Yama, our cat, chose our family both literally and figuratively. He was one of several cats we interacted with when my two sons, Casey and Andy, and my husband, Chip, and I went to the local humane shelter, nearly six years ago. Like many families, we thought we were only looking, not adopting.
In a small room, a volunteer brought in one cat at a time to meet us — a sort of “meet and greet” as part of the matchmaking experience. Some cats were flighty and standoffish. Other cats were eager to jump in our lap, immediately demanding attention. Yama simply came up to my husband and caressed Chip’s leg with his head (known in the cat world as “head-butting”). We could tell he was the one. Affectionate, but not in your face. Respectful of someone’s personal space. That was our family’s style.
Looking back, Yama came into our lives to be an anchor for our family. Over the last five years, our family has undergone enormous change. My boys turned into men. Andy, our youngest, was 12 when we got Yama. He enters college this fall. Chip returned to work after 16 years as a stay-at-home dad, in a professional role that feeds him. I turned 50, burned out as an entrepreneur and rebuilt my business. Casey, our oldest child, left for college, a thousand miles away.
Through it all, Yama was the metronome of our household, the constant that we could count on to always be there, unchanging in behavior or appearance or needs. He greeted us when we walked through the door, snuggled up to us when we were sick, and stood guard in front of the living room window, his tail an indicator of rabbit and bird activity in the front yard. At dinner time, Chip beckoned him to the kitchen, as if he were a third son. He was the sturdiest part of the fabric of our lives.
I’m convinced that our pet chose when to leave. This was a cat who would sit by an empty food bowl without a sound, waiting patiently until someone would notice and give him his next meal. His illness took a turn for the worse just after Chip and I had finished up big work projects, and when Andy was away at camp. Yama left quickly and quietly, with little drama.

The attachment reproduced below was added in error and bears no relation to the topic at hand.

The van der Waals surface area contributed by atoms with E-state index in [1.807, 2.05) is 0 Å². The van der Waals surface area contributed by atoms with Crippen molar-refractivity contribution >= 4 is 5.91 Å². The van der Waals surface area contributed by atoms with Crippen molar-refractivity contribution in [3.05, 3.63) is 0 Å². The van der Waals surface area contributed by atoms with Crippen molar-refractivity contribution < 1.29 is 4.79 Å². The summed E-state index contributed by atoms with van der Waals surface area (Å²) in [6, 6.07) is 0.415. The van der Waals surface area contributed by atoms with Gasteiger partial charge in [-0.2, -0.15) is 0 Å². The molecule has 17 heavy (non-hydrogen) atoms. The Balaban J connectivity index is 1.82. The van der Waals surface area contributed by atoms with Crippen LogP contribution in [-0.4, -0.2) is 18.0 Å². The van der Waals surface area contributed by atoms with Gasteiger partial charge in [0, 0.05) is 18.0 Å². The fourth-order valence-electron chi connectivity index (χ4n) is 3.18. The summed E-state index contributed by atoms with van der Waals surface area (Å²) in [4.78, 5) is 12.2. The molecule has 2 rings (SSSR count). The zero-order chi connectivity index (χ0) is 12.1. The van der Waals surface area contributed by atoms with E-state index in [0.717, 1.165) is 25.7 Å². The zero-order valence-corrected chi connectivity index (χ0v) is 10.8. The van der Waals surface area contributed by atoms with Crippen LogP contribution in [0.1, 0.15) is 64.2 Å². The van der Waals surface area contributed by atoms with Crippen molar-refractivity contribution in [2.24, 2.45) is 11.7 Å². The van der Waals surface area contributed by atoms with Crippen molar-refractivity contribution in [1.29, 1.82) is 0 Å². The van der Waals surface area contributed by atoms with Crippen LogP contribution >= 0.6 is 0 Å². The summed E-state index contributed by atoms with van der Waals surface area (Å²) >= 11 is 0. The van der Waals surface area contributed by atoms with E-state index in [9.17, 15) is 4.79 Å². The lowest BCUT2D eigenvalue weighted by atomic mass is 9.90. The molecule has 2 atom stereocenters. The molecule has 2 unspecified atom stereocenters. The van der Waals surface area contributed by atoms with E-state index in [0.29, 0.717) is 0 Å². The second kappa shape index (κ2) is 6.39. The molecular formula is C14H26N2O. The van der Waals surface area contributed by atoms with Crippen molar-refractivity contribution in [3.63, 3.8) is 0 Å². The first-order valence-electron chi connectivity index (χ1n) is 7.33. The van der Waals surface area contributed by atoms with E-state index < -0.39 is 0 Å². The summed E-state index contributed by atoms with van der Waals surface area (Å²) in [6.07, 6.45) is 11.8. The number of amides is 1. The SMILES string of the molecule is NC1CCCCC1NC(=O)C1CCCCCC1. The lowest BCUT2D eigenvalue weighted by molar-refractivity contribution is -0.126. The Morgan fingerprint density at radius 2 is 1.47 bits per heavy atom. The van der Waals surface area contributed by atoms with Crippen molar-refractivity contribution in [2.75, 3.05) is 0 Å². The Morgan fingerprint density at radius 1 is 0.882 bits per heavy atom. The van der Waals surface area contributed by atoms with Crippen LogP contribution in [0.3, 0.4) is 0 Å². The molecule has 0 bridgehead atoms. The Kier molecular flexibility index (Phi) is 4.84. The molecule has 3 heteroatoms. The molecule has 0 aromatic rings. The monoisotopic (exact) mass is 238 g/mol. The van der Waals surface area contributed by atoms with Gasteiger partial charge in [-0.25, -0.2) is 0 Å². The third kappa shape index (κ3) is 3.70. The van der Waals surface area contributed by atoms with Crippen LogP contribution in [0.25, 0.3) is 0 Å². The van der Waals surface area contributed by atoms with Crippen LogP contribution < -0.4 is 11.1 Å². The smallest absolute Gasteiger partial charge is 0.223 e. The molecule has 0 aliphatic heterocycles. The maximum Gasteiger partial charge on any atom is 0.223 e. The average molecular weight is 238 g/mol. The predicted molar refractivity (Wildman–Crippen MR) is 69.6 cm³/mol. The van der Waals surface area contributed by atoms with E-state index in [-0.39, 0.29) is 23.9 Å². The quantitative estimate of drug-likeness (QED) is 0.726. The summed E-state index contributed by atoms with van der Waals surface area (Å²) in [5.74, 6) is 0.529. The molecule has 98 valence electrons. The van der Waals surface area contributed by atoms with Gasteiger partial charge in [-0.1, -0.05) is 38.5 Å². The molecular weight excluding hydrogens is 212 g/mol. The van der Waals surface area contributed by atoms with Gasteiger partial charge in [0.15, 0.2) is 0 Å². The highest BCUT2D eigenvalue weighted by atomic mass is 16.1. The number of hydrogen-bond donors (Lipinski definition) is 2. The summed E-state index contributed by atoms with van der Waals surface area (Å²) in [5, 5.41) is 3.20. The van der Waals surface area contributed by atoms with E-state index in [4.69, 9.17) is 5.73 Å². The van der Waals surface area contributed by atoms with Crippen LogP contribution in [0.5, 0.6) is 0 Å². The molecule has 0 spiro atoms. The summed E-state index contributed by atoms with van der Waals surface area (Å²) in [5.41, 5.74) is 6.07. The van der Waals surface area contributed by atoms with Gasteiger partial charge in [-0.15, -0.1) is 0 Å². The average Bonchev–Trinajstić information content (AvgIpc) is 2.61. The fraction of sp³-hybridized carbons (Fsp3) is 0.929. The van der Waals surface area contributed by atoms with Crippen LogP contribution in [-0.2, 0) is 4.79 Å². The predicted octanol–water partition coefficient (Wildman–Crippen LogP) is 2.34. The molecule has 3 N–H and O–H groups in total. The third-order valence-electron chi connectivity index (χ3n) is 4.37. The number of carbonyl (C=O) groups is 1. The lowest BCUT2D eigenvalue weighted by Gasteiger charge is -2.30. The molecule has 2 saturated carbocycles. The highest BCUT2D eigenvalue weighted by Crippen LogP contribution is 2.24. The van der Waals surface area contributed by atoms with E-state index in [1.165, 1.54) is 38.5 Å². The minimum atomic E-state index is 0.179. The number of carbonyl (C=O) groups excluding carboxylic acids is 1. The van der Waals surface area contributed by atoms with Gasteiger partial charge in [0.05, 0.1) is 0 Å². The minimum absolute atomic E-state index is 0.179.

I saw my mother at a family gathering a couple of days after we put Yama to sleep. My mother never wanted me to own a pet, because she knew that the loss is hard to bear. She asked me, “Are you okay now?” To which I replied, “I’ll never be okay. That’s just how it is.” Friends have told me that my grief will subside and fade with time, and be replaced by wistful memories that make me smile. It doesn’t feel that way right now.
Loss brings change and change brings a new normal. It’s been good to shake up my routine — with something as simple as taking a run in the morning instead of my usual end-of-day workout. Instead of starting my day by checking email, I putter in my garden, pruning roses and pulling weeds. I’ve put a new lamp on the living room table where Yama used to sit.
There are other gifts that came out of the loss of our pet.
Because Yama left so quickly, after the progression of a disease that seemed to be barely noticeable, I’m awake to the mortality of my parents. Both have been in a gradual decline over the last few years, but with no life-threatening diseases. At 98 and 86 years old, my stepfather and mother still have sharp, lucid minds. And yet, I know that I could get a phone call at any moment, with bad news. It has moved me into action to have honest conversations with both of them about their current living arrangements (a four-bedroom house that they can’t take care of, with stairs), documenting their financial and medical information so that others can step in when needed, and creating living wills.
Yama’s death also deepened my connections to other pet owners — family, friends, colleagues, even strangers — who understand the special bond that is created when a living creature spends so much time with you. I’ve received heartfelt emails and had tearful, intimate conversations.
A friend mentioned that having a pet allows your heart to expand three times larger, sort of like the images of the Grinch, after he learned what it was to love. Yama certainly did that for me.
When he died, my heart broke wide open, flooding me not only with sadness, but aliveness. These types of intense feelings remind me of my humanity.
Love and loss are intertwined, in a way that is not only natural, but sacred.